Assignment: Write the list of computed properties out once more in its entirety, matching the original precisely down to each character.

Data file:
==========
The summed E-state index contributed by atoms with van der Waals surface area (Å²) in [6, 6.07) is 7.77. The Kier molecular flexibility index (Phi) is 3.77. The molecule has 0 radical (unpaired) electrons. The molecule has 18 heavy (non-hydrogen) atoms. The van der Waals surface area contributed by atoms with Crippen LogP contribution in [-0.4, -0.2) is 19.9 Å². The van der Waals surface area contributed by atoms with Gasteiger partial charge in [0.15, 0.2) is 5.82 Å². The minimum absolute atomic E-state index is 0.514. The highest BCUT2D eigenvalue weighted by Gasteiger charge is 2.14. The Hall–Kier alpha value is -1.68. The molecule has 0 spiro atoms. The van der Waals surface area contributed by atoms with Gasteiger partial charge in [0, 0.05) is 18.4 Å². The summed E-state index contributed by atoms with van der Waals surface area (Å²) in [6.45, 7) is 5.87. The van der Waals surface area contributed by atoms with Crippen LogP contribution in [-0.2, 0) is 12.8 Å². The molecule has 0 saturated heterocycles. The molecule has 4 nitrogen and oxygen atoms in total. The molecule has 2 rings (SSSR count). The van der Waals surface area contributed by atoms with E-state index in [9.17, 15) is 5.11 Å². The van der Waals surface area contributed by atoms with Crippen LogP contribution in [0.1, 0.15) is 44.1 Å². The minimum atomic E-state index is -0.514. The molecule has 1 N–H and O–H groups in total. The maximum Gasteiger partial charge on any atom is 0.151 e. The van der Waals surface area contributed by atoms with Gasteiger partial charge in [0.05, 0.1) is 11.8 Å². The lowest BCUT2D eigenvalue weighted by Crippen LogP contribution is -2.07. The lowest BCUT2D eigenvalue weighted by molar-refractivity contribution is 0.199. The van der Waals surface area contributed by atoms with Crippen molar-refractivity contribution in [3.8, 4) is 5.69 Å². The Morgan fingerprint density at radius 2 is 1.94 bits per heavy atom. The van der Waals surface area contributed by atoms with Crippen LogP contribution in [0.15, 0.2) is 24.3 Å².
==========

The summed E-state index contributed by atoms with van der Waals surface area (Å²) in [6, 6.07) is 7.77. The Kier molecular flexibility index (Phi) is 3.77. The molecule has 0 radical (unpaired) electrons. The molecule has 18 heavy (non-hydrogen) atoms. The van der Waals surface area contributed by atoms with Crippen LogP contribution in [-0.4, -0.2) is 19.9 Å². The van der Waals surface area contributed by atoms with Gasteiger partial charge in [0.15, 0.2) is 5.82 Å². The minimum absolute atomic E-state index is 0.514. The highest BCUT2D eigenvalue weighted by Gasteiger charge is 2.14. The Hall–Kier alpha value is -1.68. The molecule has 0 spiro atoms. The van der Waals surface area contributed by atoms with Gasteiger partial charge in [0, 0.05) is 18.4 Å². The summed E-state index contributed by atoms with van der Waals surface area (Å²) in [6.45, 7) is 5.87. The van der Waals surface area contributed by atoms with Crippen LogP contribution in [-0.2, 0) is 12.8 Å². The molecule has 0 saturated heterocycles. The molecule has 4 nitrogen and oxygen atoms in total. The molecule has 2 rings (SSSR count). The van der Waals surface area contributed by atoms with E-state index in [9.17, 15) is 5.11 Å². The van der Waals surface area contributed by atoms with Crippen LogP contribution in [0.1, 0.15) is 44.1 Å². The minimum atomic E-state index is -0.514. The molecule has 1 N–H and O–H groups in total. The maximum Gasteiger partial charge on any atom is 0.151 e. The van der Waals surface area contributed by atoms with Gasteiger partial charge in [0.05, 0.1) is 11.8 Å². The lowest BCUT2D eigenvalue weighted by Crippen LogP contribution is -2.07. The lowest BCUT2D eigenvalue weighted by molar-refractivity contribution is 0.199. The van der Waals surface area contributed by atoms with Crippen molar-refractivity contribution in [3.8, 4) is 5.69 Å². The Morgan fingerprint density at radius 2 is 1.94 bits per heavy atom. The van der Waals surface area contributed by atoms with Crippen LogP contribution in [0.15, 0.2) is 24.3 Å².